Excerpt from Yukon Alone by John Balzar, plus links to reviews, author biography & more

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Yukon Alone

The World's Toughest Adventure Race

by John Balzar

Yukon Alone
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  • First Published:
    Mar 2000, 301 pages
    Paperback:
    Jan 2001, 320 pages

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Along with the mushers, a traveling road show of volunteer race officials will be hopscotching from checkpoint to checkpoint, spreading out down the length of the trail: a race marshal, three judges, eleven veterinarians, an assortment of vet techs, a timer, a handful of logistics facilitators, and me - all of us sharing the ordeal of perpetual motion, cold, the sleepless thousand-yard stare, the rank smell of the trail, the stomach adrift from too much coffee and boiled moose meat. I know people who, thirty years later, can recall with clarity the agony of pulling all-nighters in college. The Quest will provide serious post- graduate work on the subject.

My happy-go-lucky plan to enlist once again as a vet assistant and shovel the dog yards, stick thermometers up dog butts, and otherwise try to make myself marginally useful has been dashed. I've been demoted. Down to the bottom of the volunteer ladder. I am now the Yukon Quest press liaison. The flack. Mouthpiece. Enforcer. My primary responsibility will be to manage the large contingent of reporters and photographers arriving from Germany, all expenses paid by a new race sponsor, the Frankfurt tire company Fulda. The press corps will now number more than fifty, when it used to be just a half dozen or so locals. All the old-timers up here are worried silly about the impact of this kind of press on the traditions of the race. They look to me for answers. I tell them I'm worried silly too.

Remember don't ask what they can do for you but what you can do for them....

Fateful advice.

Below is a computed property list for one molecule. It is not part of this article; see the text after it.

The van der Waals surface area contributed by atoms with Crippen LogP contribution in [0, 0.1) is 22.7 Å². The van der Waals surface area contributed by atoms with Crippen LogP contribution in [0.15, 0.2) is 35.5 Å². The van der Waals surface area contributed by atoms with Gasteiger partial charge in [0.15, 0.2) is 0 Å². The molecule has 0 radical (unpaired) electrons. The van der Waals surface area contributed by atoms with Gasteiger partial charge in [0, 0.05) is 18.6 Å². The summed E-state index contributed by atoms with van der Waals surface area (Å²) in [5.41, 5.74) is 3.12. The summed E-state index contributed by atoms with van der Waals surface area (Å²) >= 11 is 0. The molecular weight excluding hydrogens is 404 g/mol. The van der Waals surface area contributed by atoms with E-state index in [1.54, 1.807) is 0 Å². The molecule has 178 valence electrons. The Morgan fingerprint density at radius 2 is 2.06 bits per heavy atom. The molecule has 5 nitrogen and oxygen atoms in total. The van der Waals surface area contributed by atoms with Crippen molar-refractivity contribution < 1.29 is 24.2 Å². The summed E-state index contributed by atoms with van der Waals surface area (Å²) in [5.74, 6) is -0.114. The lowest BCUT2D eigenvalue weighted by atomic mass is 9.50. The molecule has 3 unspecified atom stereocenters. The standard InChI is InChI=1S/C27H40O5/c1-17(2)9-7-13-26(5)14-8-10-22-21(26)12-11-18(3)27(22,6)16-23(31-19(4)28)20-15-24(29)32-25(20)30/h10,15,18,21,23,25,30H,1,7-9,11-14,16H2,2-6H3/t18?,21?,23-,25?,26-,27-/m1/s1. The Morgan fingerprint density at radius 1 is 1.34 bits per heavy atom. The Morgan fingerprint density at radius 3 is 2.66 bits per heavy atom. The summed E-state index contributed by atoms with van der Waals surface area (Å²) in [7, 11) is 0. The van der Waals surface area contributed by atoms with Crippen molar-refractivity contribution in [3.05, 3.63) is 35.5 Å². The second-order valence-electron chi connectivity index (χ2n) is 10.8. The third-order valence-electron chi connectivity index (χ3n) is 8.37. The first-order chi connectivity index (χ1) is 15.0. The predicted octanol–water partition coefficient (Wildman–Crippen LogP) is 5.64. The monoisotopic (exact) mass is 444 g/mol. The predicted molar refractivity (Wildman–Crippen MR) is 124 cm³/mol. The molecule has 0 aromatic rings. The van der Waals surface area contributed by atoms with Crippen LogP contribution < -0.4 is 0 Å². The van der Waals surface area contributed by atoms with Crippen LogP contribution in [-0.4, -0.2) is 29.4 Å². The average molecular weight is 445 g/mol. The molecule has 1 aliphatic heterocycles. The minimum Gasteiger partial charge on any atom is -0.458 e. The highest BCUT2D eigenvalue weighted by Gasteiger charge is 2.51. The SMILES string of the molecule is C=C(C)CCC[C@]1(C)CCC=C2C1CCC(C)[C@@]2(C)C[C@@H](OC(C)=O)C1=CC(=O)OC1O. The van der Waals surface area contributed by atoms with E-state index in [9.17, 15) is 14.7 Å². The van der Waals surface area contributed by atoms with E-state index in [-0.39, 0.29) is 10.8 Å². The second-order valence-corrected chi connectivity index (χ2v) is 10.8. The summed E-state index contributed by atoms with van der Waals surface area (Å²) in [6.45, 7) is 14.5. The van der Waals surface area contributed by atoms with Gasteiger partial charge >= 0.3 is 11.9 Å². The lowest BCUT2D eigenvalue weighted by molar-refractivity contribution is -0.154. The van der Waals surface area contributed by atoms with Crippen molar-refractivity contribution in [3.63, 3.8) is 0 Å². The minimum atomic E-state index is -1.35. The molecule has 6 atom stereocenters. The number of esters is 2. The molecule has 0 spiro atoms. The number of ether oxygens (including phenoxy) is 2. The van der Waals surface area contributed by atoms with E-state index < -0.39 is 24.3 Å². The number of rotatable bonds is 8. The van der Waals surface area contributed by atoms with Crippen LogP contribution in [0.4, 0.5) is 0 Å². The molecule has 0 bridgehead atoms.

I am issued a huge overparka, bright yellow - the color of a daffodil, the size of a grain elevator. This, so people can spot me easily. They can. They chortle and call me Big Bird to my face. God knows what they call me behind my back.

"I'm getting ready to get nervous now," says Aliy Zirkle, a brawny, handsome twenty-eight-year-old former college track-and-field hammer thrower and a sometime wilderness biologist. She is one of four women running the Quest this year, all rookies. Aliy lives and trains in the outskirts of Fairbanks, in the mushing community of Two Rivers - the densest concentration of mushers, sled dogs, winter trails, and expertise in the world. She is known for her oversize smile and for her swagger, the kind that strong, sexy women develop after a few years in the bush, where they are outnumbered ten to one by men who forgot what their mothers taught them about manners or combing their hair before dinner.

Parked in downtown Whitehorse amid a lineup of other pickups, Aliy is pulling restless, squirming dogs out of her dog box, hugging and encouraging them one by one, chaining them to the one-ton flatbed truck she shares with another Two Rivers musher, Jerry Louden, a shy but accomplished woodsman who, when not driving dogs, wheels a road grader and snowplow for the Alaska Department of Transportation. Aliy is striking and chatty, Jerry lumbering and mutely reserved. Between them is an age difference of eighteen years, a shared devotion to the remote outdoors, and a jointly managed kennel. When they travel together, salacious gossip is whispered behind them. I don't ask; I am fond of them both. And right now, they are facing serious matters, not gossip: which dogs to take and which to leave behind? Aliy and Jerry have spent months training and conditioning dogs. They have traveled more than one thousand miles behind their teams since summer. But only at this last moment are they making the final decisions about the last two dogs in the kennel: which of them goes in whose team? It is morning on race day.

Race day. The sun peekaboos through rolling hilltop clouds; temperature: zero. Everyone bundles up as if it's colder because of a cheek- reddening wind out of the north. Yukoners still calibrate and discuss that combination of temperature and breeze called windchill, as do Americans in the Lower 48. By that measure, it's something like 25 below. The local radio describes conditions as 'potentially dangerous.' As a rule, Alaskans do not calculate windchill, feeling no need to over-dramatize matters. If there is a breeze, zip up your parka. Meanwhile, clouds trundle low and leaden across half the sky, but distant hills up the trail are lit bright with the canted rays of a sun that never reaches high above the horizon. It seems almost inviting out there.

Copyright © 2000 John Balzar

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